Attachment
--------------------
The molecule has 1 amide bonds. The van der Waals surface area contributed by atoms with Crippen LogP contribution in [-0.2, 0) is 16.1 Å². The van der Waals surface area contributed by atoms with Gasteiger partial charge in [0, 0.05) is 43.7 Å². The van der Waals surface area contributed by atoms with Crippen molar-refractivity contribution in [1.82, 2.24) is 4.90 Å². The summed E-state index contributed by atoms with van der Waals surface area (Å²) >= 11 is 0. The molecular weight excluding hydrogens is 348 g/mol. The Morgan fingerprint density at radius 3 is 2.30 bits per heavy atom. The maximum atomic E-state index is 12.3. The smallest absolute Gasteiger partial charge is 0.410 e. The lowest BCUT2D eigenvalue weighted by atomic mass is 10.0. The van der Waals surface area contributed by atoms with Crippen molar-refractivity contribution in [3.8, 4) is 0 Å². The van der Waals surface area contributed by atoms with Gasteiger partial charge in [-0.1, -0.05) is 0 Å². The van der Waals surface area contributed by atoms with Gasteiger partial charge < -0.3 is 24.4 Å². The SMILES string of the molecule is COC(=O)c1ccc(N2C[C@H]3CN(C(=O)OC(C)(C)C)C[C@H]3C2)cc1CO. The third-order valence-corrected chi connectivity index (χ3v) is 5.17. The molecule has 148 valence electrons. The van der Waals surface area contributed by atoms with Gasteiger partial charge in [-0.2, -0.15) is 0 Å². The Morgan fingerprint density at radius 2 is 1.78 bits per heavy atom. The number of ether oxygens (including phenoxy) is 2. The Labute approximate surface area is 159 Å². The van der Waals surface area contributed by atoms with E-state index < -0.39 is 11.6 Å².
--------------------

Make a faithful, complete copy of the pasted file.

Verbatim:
The molecule has 1 amide bonds. The van der Waals surface area contributed by atoms with Crippen LogP contribution in [-0.2, 0) is 16.1 Å². The van der Waals surface area contributed by atoms with Gasteiger partial charge in [0, 0.05) is 43.7 Å². The van der Waals surface area contributed by atoms with Crippen molar-refractivity contribution in [1.82, 2.24) is 4.90 Å². The summed E-state index contributed by atoms with van der Waals surface area (Å²) >= 11 is 0. The molecular weight excluding hydrogens is 348 g/mol. The Morgan fingerprint density at radius 3 is 2.30 bits per heavy atom. The maximum atomic E-state index is 12.3. The smallest absolute Gasteiger partial charge is 0.410 e. The lowest BCUT2D eigenvalue weighted by atomic mass is 10.0. The van der Waals surface area contributed by atoms with Crippen molar-refractivity contribution in [3.8, 4) is 0 Å². The van der Waals surface area contributed by atoms with Gasteiger partial charge in [-0.1, -0.05) is 0 Å². The van der Waals surface area contributed by atoms with Gasteiger partial charge < -0.3 is 24.4 Å². The SMILES string of the molecule is COC(=O)c1ccc(N2C[C@H]3CN(C(=O)OC(C)(C)C)C[C@H]3C2)cc1CO. The third-order valence-corrected chi connectivity index (χ3v) is 5.17. The molecule has 148 valence electrons. The van der Waals surface area contributed by atoms with Gasteiger partial charge in [-0.2, -0.15) is 0 Å². The Morgan fingerprint density at radius 2 is 1.78 bits per heavy atom. The number of ether oxygens (including phenoxy) is 2. The Labute approximate surface area is 159 Å². The van der Waals surface area contributed by atoms with E-state index < -0.39 is 11.6 Å².